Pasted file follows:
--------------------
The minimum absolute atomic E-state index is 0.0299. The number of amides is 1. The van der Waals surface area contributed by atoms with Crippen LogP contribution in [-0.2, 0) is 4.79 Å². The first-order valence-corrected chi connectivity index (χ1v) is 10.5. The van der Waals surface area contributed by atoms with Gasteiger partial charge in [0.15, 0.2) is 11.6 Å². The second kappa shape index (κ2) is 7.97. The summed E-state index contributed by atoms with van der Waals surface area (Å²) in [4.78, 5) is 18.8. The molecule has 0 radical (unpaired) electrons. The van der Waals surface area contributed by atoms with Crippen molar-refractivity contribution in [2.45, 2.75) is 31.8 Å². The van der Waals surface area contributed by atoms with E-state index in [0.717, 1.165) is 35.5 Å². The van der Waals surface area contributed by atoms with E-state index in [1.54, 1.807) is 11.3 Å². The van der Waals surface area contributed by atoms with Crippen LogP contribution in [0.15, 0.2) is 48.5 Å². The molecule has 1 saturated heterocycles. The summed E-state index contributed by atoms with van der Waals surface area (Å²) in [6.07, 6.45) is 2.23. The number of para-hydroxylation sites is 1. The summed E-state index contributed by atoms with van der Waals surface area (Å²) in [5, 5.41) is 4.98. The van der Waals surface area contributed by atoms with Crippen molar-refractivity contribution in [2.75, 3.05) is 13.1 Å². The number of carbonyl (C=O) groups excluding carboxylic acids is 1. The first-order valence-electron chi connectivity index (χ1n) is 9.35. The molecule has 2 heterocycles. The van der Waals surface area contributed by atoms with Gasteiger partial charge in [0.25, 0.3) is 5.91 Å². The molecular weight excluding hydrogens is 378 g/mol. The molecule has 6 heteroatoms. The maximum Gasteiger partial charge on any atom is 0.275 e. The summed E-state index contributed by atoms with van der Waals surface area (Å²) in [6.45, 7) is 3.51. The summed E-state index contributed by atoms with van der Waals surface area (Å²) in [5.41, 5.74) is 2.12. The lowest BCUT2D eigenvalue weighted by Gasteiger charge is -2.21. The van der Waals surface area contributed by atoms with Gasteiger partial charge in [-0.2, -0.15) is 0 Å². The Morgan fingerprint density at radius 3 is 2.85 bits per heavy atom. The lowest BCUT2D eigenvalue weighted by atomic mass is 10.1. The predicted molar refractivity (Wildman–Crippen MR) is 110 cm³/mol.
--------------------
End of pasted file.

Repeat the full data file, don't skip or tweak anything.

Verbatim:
The minimum absolute atomic E-state index is 0.0299. The number of amides is 1. The van der Waals surface area contributed by atoms with Crippen LogP contribution in [-0.2, 0) is 4.79 Å². The first-order valence-corrected chi connectivity index (χ1v) is 10.5. The van der Waals surface area contributed by atoms with Gasteiger partial charge in [0.15, 0.2) is 11.6 Å². The second kappa shape index (κ2) is 7.97. The summed E-state index contributed by atoms with van der Waals surface area (Å²) in [4.78, 5) is 18.8. The molecule has 0 radical (unpaired) electrons. The van der Waals surface area contributed by atoms with Crippen molar-refractivity contribution in [2.45, 2.75) is 31.8 Å². The van der Waals surface area contributed by atoms with E-state index in [0.717, 1.165) is 35.5 Å². The van der Waals surface area contributed by atoms with E-state index in [1.54, 1.807) is 11.3 Å². The van der Waals surface area contributed by atoms with Crippen LogP contribution in [0.15, 0.2) is 48.5 Å². The molecule has 1 saturated heterocycles. The summed E-state index contributed by atoms with van der Waals surface area (Å²) in [6.07, 6.45) is 2.23. The number of para-hydroxylation sites is 1. The summed E-state index contributed by atoms with van der Waals surface area (Å²) in [5, 5.41) is 4.98. The van der Waals surface area contributed by atoms with Crippen molar-refractivity contribution in [2.75, 3.05) is 13.1 Å². The number of carbonyl (C=O) groups excluding carboxylic acids is 1. The first-order valence-electron chi connectivity index (χ1n) is 9.35. The molecule has 2 heterocycles. The van der Waals surface area contributed by atoms with Gasteiger partial charge in [0.25, 0.3) is 5.91 Å². The molecular weight excluding hydrogens is 378 g/mol. The molecule has 6 heteroatoms. The maximum Gasteiger partial charge on any atom is 0.275 e. The summed E-state index contributed by atoms with van der Waals surface area (Å²) in [6.45, 7) is 3.51. The summed E-state index contributed by atoms with van der Waals surface area (Å²) in [5.41, 5.74) is 2.12. The lowest BCUT2D eigenvalue weighted by Gasteiger charge is -2.21. The van der Waals surface area contributed by atoms with Gasteiger partial charge in [-0.2, -0.15) is 0 Å². The Morgan fingerprint density at radius 3 is 2.85 bits per heavy atom. The lowest BCUT2D eigenvalue weighted by atomic mass is 10.1. The predicted molar refractivity (Wildman–Crippen MR) is 110 cm³/mol.